Personal Appearance of CS 

Taking non-compliance of NGT’s order seriously, the tribunal in July 2021 directed the Chief Secretary to appear personally before the Tribunal at the next date of hearing. On Nov 28th 2021, the Chief Secretary J&K, Dr A  K Mehta appeared before the NGT Panel. The tribunal directed the Chief Secretary to consider my suggestion that local preachers, NGOs, theatre groups and religious leaders be involved in creating awareness on the conservation of wetlands.

Advocate Saurabh Sharma who had appeared on my behalf told the NGT that the Government of J&K had not acted upon the previous orders and advisories of the tribunal, as only paperwork was being done while wetlands like Wullar, Hokersar, in particular, were being encroached and polluted by solid/liquid waste dumping.

During the hearing, several suggestions were put forward before the NGT principal bench by my counsel Saurabh Sharma which included the holding of monthly meetings on Waste Management in Wetland areas by Regional Wildlife Warden Kashmir Wildlife Department, Mission Director SBM Gramin (Rural Sanitation Deptt) J&K and Director ULB (Urban Local Bodies). It was also suggested that Chairpersons of District Development Councils (DDCs) Budgam, Bandipora & Pulwama and Principal Secretary Rural Development J&K Govt be taken on board while executing Solid and Liquid Waste Management Programmes in Wetland villages/areas.

“As regards the suggestions of the applicant, the same may be duly considered by the Chief Secretary, J&K, to the extent not already considered,” the bench said.

The Pledge

Amid the growing flak, Divisional Commissioner Kashmir, Pandurang K Pole wrote on a Pledge Wall to save and protect Hokersar wetland: “Wetlands not wasteland, wetlands are natural wealth lands.”

Kashmir has a chain of wetlands supporting vast biodiversity most of which circumvent Srinagar and Budgam with huge potential of tourism and employment generation, said Pole while visiting Hokersar wetland on the occasion of World Wetlands Day celebrated by the Department of Wildlife Protection, J&K.

Besides Divisional Commissioner Kashmir, the Pledge Wall was signed by Regional Wildlife Warden Kashmir and Officers of Deptt of Wildlife Protection, president, NPWWF, NGO and Wetland Mitras and civil society members.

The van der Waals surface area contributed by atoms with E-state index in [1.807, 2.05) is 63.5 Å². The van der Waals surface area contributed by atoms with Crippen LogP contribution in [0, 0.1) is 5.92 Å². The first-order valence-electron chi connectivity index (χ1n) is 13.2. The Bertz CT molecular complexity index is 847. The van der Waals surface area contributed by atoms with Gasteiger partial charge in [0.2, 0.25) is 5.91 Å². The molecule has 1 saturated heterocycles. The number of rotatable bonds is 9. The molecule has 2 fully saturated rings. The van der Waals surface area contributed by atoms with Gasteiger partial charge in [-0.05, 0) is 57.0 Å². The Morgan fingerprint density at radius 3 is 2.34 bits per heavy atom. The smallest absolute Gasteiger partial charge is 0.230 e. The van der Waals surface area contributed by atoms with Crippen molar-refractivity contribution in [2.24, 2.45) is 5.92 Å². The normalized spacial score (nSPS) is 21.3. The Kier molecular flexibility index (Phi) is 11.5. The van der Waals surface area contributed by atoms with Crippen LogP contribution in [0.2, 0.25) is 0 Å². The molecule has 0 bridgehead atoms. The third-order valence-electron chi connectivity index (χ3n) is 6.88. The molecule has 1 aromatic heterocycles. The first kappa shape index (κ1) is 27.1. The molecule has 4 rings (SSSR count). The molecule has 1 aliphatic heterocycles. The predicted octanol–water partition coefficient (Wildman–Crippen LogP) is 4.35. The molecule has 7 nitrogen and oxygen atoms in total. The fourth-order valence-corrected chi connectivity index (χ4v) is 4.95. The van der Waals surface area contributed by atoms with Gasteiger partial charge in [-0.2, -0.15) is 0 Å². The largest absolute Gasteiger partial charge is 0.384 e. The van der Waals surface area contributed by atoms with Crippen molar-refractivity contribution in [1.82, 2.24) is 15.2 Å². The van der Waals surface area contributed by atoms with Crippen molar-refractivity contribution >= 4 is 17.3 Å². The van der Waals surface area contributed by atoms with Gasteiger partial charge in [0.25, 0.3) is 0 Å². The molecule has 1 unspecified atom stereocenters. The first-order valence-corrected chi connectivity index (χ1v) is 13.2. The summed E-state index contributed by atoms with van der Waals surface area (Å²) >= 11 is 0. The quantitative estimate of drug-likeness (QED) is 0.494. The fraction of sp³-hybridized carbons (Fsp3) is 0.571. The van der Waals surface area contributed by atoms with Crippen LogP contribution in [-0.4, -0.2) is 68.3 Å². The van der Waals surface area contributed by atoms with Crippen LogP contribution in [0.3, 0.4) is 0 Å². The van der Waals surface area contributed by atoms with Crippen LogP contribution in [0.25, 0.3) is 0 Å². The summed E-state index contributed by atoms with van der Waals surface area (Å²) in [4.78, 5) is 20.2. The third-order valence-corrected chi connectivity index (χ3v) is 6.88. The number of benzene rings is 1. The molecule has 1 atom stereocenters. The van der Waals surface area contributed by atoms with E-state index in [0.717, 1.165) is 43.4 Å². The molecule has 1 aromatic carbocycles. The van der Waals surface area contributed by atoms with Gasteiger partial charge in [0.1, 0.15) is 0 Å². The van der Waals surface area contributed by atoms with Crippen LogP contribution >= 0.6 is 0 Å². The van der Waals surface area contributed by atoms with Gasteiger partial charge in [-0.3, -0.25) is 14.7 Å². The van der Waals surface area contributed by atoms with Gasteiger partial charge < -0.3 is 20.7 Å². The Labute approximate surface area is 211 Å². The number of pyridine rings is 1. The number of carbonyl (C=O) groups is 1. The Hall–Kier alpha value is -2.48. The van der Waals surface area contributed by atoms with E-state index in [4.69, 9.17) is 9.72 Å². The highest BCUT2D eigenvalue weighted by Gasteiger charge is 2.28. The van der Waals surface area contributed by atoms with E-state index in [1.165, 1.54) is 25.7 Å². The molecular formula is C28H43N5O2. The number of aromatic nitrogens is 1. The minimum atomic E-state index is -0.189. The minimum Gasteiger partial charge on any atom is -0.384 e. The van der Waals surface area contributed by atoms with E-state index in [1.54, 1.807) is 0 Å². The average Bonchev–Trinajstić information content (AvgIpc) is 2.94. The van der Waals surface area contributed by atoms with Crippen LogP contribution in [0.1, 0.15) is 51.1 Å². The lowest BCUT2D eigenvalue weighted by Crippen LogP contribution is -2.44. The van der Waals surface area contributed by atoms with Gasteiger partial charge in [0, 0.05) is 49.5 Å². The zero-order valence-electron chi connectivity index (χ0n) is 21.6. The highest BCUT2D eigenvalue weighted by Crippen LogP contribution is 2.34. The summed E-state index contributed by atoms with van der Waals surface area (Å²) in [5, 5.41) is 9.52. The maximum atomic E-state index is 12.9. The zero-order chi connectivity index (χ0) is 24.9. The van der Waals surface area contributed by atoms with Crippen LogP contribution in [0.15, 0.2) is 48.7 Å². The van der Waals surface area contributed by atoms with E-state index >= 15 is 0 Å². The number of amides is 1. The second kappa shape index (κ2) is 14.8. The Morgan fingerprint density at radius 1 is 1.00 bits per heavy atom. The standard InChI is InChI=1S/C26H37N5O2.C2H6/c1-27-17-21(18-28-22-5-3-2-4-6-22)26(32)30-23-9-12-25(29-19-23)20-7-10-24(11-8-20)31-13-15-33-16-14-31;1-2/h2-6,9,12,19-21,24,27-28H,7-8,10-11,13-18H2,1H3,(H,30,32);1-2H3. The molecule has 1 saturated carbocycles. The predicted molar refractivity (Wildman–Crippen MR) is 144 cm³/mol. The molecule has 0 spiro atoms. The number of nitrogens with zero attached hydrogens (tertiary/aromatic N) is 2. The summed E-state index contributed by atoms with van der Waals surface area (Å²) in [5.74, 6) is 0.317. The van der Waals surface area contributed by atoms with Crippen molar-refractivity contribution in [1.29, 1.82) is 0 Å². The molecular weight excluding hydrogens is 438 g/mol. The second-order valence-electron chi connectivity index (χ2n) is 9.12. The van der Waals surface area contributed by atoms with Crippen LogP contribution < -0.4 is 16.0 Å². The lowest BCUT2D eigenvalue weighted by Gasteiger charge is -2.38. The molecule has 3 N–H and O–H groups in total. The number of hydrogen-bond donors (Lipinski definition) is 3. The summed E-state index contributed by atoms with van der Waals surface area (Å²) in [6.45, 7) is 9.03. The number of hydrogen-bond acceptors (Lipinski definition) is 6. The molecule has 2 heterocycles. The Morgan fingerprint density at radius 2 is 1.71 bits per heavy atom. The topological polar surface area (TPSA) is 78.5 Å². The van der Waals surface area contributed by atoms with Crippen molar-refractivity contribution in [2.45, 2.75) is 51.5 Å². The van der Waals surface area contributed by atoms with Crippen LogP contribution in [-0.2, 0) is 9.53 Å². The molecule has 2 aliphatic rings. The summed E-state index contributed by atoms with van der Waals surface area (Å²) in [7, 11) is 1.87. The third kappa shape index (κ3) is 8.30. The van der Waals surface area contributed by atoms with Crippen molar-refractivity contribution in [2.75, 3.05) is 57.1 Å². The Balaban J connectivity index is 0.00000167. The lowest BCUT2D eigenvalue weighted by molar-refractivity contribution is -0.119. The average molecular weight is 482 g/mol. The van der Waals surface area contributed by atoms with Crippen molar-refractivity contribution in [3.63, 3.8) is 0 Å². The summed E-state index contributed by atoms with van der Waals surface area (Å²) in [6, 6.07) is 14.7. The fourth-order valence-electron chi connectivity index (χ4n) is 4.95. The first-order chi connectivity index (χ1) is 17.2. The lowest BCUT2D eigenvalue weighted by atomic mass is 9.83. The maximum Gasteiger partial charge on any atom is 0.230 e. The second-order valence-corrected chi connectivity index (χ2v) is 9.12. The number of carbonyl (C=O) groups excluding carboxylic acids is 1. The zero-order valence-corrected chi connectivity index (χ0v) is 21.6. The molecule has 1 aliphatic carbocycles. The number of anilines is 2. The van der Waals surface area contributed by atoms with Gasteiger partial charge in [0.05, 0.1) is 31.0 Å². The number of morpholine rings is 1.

Div Com underlined the responsibility of people for the protection of wetlands and said that encroachments shall be dealt with strict action. “Wetlands are biological hot spots and play pivotal roles in the conservation of nature. Our wetlands attract aves from Siberia and other cold places which presents beautiful views for bird lovers,” Pole said.

The Government has prepared a detailed plan to promote wetlands including Wular, Hokersar, Hygam, Shalbugh and other places, he said. Meanwhile, he appealed to people residing on the banks of wetlands not to treat wetlands as wastelands but get involved in protection of these natural resources. Instead, he asked them to create watch towers which would attract tourists and generate income for them.

Pole informed that Hokersar wetland used to have low water level but efforts have been made to increase the water level and further added that Irrigation and Flood Control Department will raise the water level which would be instrumental to attract more birds as well as tourists. “The Wildlife Department is creating awareness and training the people residing around wetlands to create legally permissible tourism infrastructure of watch towers on their own land to earn livelihood,” he said.

A signature campaign to save and protect Hokersar Wetland Conservation Reserve was inaugurated by the Chief Guest by signing on the Pledge Wall. Rashid Yahya Naqash, Conservator of Forests, Wildlife/Regional Wildlife Warden, Kashmir Region Srinagar even highlighted the importance of the Wetlands in Kashmir valley and their role for the sustenance of the endemic flora and fauna and for the upgradation of the water bodies in Kashmir region.

Conclusion 

But despite the pledge and the personal appearance of the Chief Secretary and multiple assurances given to NGT by J&K Government that encroachments would be stopped and waste management programmes will be undertaken by local District Administration, the deliverables from the end of the District Administration Budgam, have been disappointing to say the least.

It was only after the Chief Secretary visited Budgam a few months back and expressed his displeasure over unscientific waste disposal in the town and surrounding area that Deputy Commissioner Budgam ordered the cleaning of all villages.

Ironically, the Rural Development Department, instead of collecting the waste in rural areas, is burying the same under soil and muck. The District Development Council members of Chairpersons have not been taken onboard by the Government to manage waste in rural areas. The District Swachh Bharat Mission Gramin committees are yet to be constituted.

On the previous Sunday, this reporter along with noted NGT Lawyers Ritwick Dutta and Rahul Chowdhary who are the recipients of Right Livelihood Award 2021 visited Hokersar. The wetland continues to be polluted and encroached and no action is being taken to remove the illegal encroachments by administration. The local bird watchers like Reyan Sofi and the group whom we met are feeling suffocated. The Wildlife Department is trying its bit but they need more Government support. Illegal encroachment and earth filling around Abanshah, Haji Bagh and Soibugh continues which too needs immediate action.

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Dr Raja Muzaffar Bhat

Dr Raja Muzaffar Bhat is an Acumen Fellow and Chairman Jammu & Kashmir RTI Movement. Feedback [email protected]